RDF is a so-called abstract syntax. This means that it prescribes an ideal, mathematical structure to which the data must adhere, but for which there exists a multitude of concrete ways of writing this structured data, both in common data formats like XML and JSON, and in some new formats like Turtle and N3. Communicating systems can thus process the data in the format they want, because it can always be translated to some other format, and parsed to the same abstract syntax. The latter is especially important, because RDF's abstract syntax also forms the foundation for the next level of interoperability.
This third level is called semantic interoperability, and tries to align the meaning of the data. After all, what good is being able to communicate and parse a message, if your partner does not know how to interpret some or all of the words? To really understand each other, no system should use words in a different way then any other system. They should therefore form their messages using the same terminology; they should use the same vocabularies, or sets of words with an unambiguous, agreed-upon meaning.
RDF facilitates the interoperable use of such vocabularies, by inherently linking the syntactic expression of a word to its semantic reference. Remember how every RDF resource has its own URI? Well, every word in RDF is such a URI, and every URI has its own unique meaning. Not only is this practical, since vocabularies of URI's can easily be publicly shared — or even standardized — but it is also extremely self-contained: every piece of data automatically links to the meaningful content of every word it uses, becoming a completely independent, self-describing bundle of information.
Within semantic interoperability, one further step can be taken, however, by not only relying on vocabularies, but also on ontologies, which describe contextual semantics. After all, most of the time communicating systems not only talk about the same things, but also talk about them within a specific domain of application. Semantic schema-languages like RDFS (which stands for RDF Schema) and ontology languages like OWL (the Web Ontology Language), allow us to define conceptual and contextual relations between multiple context-independent words from our vocabularies. Since this additional info itself is also expressed as RDF and represented as a URI, it can easily be linked to from a message.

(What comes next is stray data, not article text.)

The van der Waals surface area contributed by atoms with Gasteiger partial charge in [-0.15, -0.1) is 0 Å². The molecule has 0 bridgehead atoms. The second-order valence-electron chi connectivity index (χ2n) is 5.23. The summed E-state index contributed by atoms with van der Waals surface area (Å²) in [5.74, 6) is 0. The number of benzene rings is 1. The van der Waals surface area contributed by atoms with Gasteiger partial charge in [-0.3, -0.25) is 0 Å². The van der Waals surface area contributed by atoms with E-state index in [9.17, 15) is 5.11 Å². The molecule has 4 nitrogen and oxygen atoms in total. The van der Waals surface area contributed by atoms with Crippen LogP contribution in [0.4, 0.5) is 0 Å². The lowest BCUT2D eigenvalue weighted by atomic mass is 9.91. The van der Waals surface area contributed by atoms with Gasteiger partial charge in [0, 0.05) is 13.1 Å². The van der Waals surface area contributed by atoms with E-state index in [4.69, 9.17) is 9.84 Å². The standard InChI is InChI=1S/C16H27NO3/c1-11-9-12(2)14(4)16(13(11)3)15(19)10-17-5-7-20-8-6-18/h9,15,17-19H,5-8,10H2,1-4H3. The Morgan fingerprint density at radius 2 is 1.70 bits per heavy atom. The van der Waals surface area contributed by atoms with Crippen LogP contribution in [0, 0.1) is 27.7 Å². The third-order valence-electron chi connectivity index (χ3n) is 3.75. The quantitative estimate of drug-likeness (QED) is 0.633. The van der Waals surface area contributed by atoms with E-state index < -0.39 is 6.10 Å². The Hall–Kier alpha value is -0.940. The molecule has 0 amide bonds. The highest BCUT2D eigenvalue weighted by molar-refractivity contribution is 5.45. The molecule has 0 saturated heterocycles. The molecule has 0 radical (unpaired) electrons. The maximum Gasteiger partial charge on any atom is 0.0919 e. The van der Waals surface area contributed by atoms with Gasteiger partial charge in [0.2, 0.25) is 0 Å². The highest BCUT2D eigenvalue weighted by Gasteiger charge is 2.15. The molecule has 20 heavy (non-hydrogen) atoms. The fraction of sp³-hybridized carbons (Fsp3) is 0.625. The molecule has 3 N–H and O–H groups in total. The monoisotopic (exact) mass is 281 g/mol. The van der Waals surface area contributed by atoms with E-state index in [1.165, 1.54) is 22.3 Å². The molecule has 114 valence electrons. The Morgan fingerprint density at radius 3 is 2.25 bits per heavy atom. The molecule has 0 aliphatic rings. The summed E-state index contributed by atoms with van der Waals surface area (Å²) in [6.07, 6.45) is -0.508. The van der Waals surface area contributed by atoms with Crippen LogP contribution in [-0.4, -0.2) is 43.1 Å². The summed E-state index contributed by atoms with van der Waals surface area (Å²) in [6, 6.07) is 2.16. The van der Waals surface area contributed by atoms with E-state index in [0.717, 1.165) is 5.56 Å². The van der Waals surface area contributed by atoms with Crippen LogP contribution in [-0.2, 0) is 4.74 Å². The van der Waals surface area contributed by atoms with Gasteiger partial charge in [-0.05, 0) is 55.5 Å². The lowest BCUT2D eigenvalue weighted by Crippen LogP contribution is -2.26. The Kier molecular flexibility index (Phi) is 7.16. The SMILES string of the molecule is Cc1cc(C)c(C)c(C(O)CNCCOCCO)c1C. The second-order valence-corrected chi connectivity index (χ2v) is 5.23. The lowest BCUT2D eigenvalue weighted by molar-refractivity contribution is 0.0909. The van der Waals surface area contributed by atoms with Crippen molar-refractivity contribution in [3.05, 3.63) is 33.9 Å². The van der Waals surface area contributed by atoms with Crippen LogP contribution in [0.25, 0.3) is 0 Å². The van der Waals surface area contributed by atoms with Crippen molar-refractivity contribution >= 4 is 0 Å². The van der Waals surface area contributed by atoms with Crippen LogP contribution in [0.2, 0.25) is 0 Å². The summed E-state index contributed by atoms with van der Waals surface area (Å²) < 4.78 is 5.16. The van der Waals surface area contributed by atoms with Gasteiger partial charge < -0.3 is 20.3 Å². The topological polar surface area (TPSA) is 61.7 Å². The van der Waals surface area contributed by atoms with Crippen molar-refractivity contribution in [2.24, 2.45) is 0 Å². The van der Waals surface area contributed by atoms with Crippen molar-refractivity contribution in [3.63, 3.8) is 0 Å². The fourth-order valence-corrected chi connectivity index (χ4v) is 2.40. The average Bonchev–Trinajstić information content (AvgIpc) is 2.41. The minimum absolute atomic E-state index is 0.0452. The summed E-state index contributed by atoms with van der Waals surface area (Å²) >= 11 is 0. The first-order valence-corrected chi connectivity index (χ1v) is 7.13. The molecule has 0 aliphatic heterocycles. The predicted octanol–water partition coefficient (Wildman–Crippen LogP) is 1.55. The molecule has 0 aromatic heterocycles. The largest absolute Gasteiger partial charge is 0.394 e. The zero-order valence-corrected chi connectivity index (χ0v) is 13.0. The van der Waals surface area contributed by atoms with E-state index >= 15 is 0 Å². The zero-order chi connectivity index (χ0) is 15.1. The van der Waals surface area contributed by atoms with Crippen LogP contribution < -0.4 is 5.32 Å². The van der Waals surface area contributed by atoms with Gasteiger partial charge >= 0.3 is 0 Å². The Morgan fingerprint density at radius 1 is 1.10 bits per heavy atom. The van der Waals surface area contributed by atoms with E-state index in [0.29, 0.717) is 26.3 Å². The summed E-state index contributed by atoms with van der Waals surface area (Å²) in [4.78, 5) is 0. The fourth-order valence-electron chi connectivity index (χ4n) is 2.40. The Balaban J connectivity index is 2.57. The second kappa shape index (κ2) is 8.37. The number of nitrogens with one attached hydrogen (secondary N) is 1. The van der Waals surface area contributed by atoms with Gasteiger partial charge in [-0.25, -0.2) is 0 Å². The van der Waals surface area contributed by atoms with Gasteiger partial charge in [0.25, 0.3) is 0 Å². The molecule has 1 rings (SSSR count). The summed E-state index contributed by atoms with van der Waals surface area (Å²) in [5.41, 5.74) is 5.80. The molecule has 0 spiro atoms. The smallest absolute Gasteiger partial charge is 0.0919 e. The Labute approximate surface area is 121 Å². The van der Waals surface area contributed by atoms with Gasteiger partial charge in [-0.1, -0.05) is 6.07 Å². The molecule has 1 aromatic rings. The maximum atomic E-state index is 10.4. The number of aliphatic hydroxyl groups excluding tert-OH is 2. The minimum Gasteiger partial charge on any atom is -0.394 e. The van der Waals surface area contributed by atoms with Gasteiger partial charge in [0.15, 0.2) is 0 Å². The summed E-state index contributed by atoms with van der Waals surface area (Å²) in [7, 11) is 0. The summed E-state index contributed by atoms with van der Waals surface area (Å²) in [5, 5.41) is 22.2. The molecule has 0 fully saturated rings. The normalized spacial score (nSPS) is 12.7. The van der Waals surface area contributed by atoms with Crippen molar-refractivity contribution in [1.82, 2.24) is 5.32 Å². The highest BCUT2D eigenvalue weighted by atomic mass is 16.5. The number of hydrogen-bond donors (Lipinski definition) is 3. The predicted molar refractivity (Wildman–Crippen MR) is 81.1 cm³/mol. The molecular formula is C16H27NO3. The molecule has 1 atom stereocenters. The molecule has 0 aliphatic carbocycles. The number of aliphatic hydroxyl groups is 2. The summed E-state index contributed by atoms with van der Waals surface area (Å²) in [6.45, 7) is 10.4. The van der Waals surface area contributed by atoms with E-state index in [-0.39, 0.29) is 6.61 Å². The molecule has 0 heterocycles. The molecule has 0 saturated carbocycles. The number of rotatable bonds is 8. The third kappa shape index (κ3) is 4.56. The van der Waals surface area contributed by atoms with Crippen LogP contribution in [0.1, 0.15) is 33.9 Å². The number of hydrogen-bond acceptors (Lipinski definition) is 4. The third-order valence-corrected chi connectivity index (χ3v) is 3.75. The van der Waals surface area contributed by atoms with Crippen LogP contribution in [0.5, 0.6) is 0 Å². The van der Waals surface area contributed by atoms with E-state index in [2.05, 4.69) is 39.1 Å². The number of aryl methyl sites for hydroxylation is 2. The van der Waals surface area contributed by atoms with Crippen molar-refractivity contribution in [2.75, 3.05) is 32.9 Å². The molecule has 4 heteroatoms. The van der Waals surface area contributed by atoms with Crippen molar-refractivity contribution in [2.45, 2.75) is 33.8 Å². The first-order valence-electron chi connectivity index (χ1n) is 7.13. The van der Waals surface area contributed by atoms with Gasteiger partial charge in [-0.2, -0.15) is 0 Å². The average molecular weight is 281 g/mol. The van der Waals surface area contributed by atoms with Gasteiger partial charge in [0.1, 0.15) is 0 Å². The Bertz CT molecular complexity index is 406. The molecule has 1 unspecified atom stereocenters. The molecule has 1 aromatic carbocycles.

As we progressed through the different levels of interoperability, it has become clear that the grunt of Solids syntactic and semantic interoperability comes from the inclusion of RDF, while the underlying technical interoperability is reached by combining a number of existing web standards centered around secure HTTP communication. Support for these increasing levels of interoperability leads to an increased efficiency in data processing and exchange within large decentralized ecosystems. By building on a number of successful existing standards Solid provides a single point of reference for implementing such an efficient, highly interoperable data-ecosystem.